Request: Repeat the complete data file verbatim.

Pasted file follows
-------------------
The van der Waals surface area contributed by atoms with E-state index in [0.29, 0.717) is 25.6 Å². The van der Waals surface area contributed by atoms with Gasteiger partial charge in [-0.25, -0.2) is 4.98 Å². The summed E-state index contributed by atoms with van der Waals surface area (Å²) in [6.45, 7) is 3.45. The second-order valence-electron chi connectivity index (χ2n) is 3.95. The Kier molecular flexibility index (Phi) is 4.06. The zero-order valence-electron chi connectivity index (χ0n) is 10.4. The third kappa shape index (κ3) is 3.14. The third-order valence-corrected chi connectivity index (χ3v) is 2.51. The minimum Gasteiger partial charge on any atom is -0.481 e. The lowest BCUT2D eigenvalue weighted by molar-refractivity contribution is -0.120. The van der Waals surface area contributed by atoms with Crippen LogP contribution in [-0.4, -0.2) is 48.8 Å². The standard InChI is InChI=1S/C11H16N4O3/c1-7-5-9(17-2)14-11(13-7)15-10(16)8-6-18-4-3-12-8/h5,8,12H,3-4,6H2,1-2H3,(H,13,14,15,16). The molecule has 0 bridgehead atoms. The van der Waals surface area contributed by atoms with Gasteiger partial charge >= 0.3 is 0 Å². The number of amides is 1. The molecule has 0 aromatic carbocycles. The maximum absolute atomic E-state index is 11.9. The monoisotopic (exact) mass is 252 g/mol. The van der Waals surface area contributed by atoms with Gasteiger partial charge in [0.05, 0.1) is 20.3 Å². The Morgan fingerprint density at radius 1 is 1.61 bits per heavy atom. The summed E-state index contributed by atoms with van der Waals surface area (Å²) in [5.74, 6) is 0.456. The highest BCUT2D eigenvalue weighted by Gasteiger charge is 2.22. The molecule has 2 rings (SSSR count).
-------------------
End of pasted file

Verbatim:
The van der Waals surface area contributed by atoms with E-state index in [0.29, 0.717) is 25.6 Å². The van der Waals surface area contributed by atoms with Gasteiger partial charge in [-0.25, -0.2) is 4.98 Å². The summed E-state index contributed by atoms with van der Waals surface area (Å²) in [6.45, 7) is 3.45. The second-order valence-electron chi connectivity index (χ2n) is 3.95. The Kier molecular flexibility index (Phi) is 4.06. The zero-order valence-electron chi connectivity index (χ0n) is 10.4. The third kappa shape index (κ3) is 3.14. The third-order valence-corrected chi connectivity index (χ3v) is 2.51. The minimum Gasteiger partial charge on any atom is -0.481 e. The lowest BCUT2D eigenvalue weighted by molar-refractivity contribution is -0.120. The van der Waals surface area contributed by atoms with Crippen LogP contribution in [-0.4, -0.2) is 48.8 Å². The standard InChI is InChI=1S/C11H16N4O3/c1-7-5-9(17-2)14-11(13-7)15-10(16)8-6-18-4-3-12-8/h5,8,12H,3-4,6H2,1-2H3,(H,13,14,15,16). The molecule has 0 bridgehead atoms. The van der Waals surface area contributed by atoms with Gasteiger partial charge >= 0.3 is 0 Å². The number of amides is 1. The molecule has 0 aromatic carbocycles. The maximum absolute atomic E-state index is 11.9. The monoisotopic (exact) mass is 252 g/mol. The van der Waals surface area contributed by atoms with Gasteiger partial charge in [0.05, 0.1) is 20.3 Å². The Morgan fingerprint density at radius 1 is 1.61 bits per heavy atom. The summed E-state index contributed by atoms with van der Waals surface area (Å²) in [5.74, 6) is 0.456. The highest BCUT2D eigenvalue weighted by Gasteiger charge is 2.22. The molecule has 2 rings (SSSR count).